Tuesday, September 30, 2008

Criticizing Professor Wallace part four

Fifteen years ago Professor Daniel Wallace from Dallas Theological Seminary wrote the essay, “Inspiration, Preservation, and New Testament Textual Criticism.” In this now four part series, I have essentially, based upon Wallace’s recommendation, answered that article. I have contended that perfect preservation of God’s Word is both the Scriptural and the historic doctrine. He sent me to this journal publication as His refutation. In this we get a new position historically, so it has to be something very convincing to overturn the historic position. It isn’t. I don’t know how anyone could expect someone to believe it with some of the simple mistakes. In the first three posts in this series we have seen enough blatant errors to discredit the article. In this last portion, I will pick out some other problems with his presentation.

I don’t expect friends of Daniel Wallace to be happy about this series. So far, I’ve only been lectured about tone and style with him. Others have guessed that this is personal with me—that either Daniel Wallace or his supporters haven’t treated me very well, so I'm lashing out. They haven’t been nice and I haven't lashed out, but that has nothing to do with this. I’ve enjoyed a lot about Wallace and have said that repeatedly. I think it ironic that those who fixate on tone overlook their own. It makes that whole line of criticism to be a big red herring. Meanwhile, no one has refuted any of the points of the article.

Inspiration and Preservation

In the fourth paragraph of his introduction, Wallace writes this:
I wish to address an argument that has been used by TR/MT advocates—an argument which is especially persuasive among laymen. The argument is unashamedly theological in nature: inspiration and preservation are intrinsically linked to one another and both are intrinsically linked to the TR/MT.
Those keen on looking at style should have spotted the pejorative Wallace uses toward “laymen.” He says these exegetical arguments used by preservationists work well with the laymen, i.e., they’re overly simplistic, because that's what the corn-pone lay people will need. “Only the scholars or academics can really do the intellectual heavy-lifting.” So much for the Holy Spirit and the discernment He gives His church. He also assumes with his language that we’re supposed to be ashamed of using a theological argument, something like silly sole scriptura and sole fide.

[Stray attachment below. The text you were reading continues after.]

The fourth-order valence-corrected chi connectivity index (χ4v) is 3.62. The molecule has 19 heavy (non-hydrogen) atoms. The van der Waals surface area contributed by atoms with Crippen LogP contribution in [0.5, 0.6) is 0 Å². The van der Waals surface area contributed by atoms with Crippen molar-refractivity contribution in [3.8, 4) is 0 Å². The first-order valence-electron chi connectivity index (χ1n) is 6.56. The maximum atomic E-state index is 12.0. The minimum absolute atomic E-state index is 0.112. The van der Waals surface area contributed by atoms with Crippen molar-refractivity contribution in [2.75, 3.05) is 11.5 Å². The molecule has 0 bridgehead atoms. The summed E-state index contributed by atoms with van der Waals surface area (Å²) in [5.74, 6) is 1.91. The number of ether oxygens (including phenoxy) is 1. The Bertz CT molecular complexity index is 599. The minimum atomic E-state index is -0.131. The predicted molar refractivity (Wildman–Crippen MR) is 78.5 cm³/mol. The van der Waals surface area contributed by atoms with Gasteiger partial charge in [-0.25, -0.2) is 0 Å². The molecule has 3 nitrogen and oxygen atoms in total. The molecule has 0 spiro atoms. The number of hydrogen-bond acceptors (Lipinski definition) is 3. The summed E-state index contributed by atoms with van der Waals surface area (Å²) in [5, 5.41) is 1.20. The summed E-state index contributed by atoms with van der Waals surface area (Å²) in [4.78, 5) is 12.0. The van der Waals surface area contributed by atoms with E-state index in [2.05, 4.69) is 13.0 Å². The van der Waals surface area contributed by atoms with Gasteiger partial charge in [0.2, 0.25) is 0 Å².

So are inspiration and preservation intrinsically linked to one another? According to Wallace, I should feel ashamed of myself, but let’s go ahead and look at 2 Timothy 3:16-17 anyway:
All scripture is given by inspiration of God, and is profitable for doctrine, for reproof, for correction, for instruction in righteousness: That the man of God may be perfect, throughly furnished unto all good works.
Those two verses tie the inspiration of “all scripture,” “every writing,” to the future sufficiency of Scripture. "May be" is present subjunctive. A. T. Robertson writes in his grammar (p. 926):
[T]he only fundamental idea always present in the subjunctive is that of futurity and . . . this is the primitive meaning from idiom of Homer.
There is the assumption of the future with God's Word continuing (present tense) to fulfill its sufficiency. Every God-breathed writing will be able to continue to throughly furnish the man of God. Doing everything that God wants us to do is tied into the inspiration of every Word. The verse implies that without every Word of God we would not be guaranteed the sufficiency described here. We can see an intrinsic connection between inspiration and preservation. What this asks is: what difference does it make if God gave us all His Words if we don’t have all of them in our possession?